With plenty of stops on the approach to eye up the route, and pick possible lines through the baffling features, we geared up and cautiously moved up the first pitch to a belay cave to where the really interesting climbing began. I moved out onto a steep, featureless curtain, topped by enormous mushrooms and jellyfish, awkwardly moved over, around, and between the large overhangs and set up a hanging belay in the only place I could, directly below the last pitch. I cowered beneath my pack sneaking peeks of Bud as ice rained down from the dry white features he was negotiating. By the time he made it to the black tube he was out of sight, he moved slowly, cautiously and all I could do was imagine what he was encountering up there, wondering if we would have to bail. Suddenly he began moving smoothly again, and as i paid out rope I realized he had made it work, he was topping it out. The ropes came tight and I headed up, when I
got to the tube I was shocked to find Bud’s path straight up it. We had expected to have to sneak around it on the thin white ice on the side but as i followed his delicate pick marks i realized what he had found 15 min before, the tube was absolutely bomber, almost two feet thick the whole way... but formed of crystal clear ice. I began to laugh, not believing what we were climbing, every crack and fracture from every tool
placement was perfectly visible. You could see each tooth of your pick and how it sat inside the ice, the water flowing and swirling on the backside, and even the rock beneath the flowing water. As I topped out still on perfectly clear ice, Bud stood with a smile on his face that said “I cant believe we got away with that.” We both began to hoot and holler, laughing and giggling like little girls the whole way down.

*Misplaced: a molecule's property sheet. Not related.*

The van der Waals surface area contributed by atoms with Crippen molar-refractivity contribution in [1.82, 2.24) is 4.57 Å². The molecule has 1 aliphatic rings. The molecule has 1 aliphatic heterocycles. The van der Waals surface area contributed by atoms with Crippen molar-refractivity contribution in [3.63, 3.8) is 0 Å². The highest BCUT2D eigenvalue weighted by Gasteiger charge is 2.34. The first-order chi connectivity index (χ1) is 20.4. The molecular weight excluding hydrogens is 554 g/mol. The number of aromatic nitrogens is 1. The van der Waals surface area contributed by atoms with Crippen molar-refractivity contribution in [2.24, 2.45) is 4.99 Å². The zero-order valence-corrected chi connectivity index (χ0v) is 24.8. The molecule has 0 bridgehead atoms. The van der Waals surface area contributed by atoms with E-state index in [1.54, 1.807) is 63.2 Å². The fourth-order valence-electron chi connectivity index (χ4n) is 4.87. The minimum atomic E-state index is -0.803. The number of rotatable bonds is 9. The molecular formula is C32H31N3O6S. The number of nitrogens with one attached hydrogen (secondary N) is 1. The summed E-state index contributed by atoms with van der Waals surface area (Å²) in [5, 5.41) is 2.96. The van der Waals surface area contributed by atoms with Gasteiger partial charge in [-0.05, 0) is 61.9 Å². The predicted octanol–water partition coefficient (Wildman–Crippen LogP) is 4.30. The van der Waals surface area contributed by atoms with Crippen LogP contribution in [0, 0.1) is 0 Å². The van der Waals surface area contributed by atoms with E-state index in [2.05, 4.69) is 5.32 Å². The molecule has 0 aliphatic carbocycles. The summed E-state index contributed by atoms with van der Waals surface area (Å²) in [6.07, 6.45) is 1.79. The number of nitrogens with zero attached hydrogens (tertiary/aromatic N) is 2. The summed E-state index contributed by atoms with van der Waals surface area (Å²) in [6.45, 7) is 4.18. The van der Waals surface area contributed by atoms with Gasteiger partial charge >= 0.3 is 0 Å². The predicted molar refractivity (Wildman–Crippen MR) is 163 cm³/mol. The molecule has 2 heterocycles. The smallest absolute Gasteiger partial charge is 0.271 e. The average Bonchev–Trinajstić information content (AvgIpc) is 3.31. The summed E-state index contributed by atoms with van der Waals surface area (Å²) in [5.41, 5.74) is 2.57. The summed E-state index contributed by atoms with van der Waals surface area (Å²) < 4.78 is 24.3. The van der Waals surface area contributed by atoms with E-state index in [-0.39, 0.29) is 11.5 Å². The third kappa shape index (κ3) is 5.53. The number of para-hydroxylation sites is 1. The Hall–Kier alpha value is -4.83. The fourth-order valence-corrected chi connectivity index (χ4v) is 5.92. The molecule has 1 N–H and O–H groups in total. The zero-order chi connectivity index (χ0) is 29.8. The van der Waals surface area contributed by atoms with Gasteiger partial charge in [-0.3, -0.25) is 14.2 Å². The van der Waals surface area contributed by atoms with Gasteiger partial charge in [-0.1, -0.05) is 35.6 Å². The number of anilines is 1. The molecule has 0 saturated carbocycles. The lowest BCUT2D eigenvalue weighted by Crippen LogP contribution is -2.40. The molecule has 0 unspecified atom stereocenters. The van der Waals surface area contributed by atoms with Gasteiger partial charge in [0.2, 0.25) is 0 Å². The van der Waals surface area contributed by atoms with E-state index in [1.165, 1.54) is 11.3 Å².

We just got an e-mail and photos from Chris Kalman who's down in Cochamo, Chile right now where he just finished putting up a big new route with Austin Siadak and Florian Haenel:
Highlights of the route include a true knife edge bolted arete for two pitches that was wild to bolt on lead, a traversing pitch to a dirty dihedral which I led onsight with a 50 foot runout to a 5.9 friction stance where I handdrilled half a bolt hole just to clip a sling to a hanger to stand up in and lunge for the trees! Florian also had a pretty epic lead with a 5.11 runout over some pretty marginal gear. By and large, the majority of the route has gone up at 5.8X or 5.9X. However, as is the Cochamo way, it is not so much about how you first establish the line, but what you leave to future generations. Thus, we will be spending another couple days working on the route, bolting on fixed lines or lead where necessary to make the route safe for future climbers.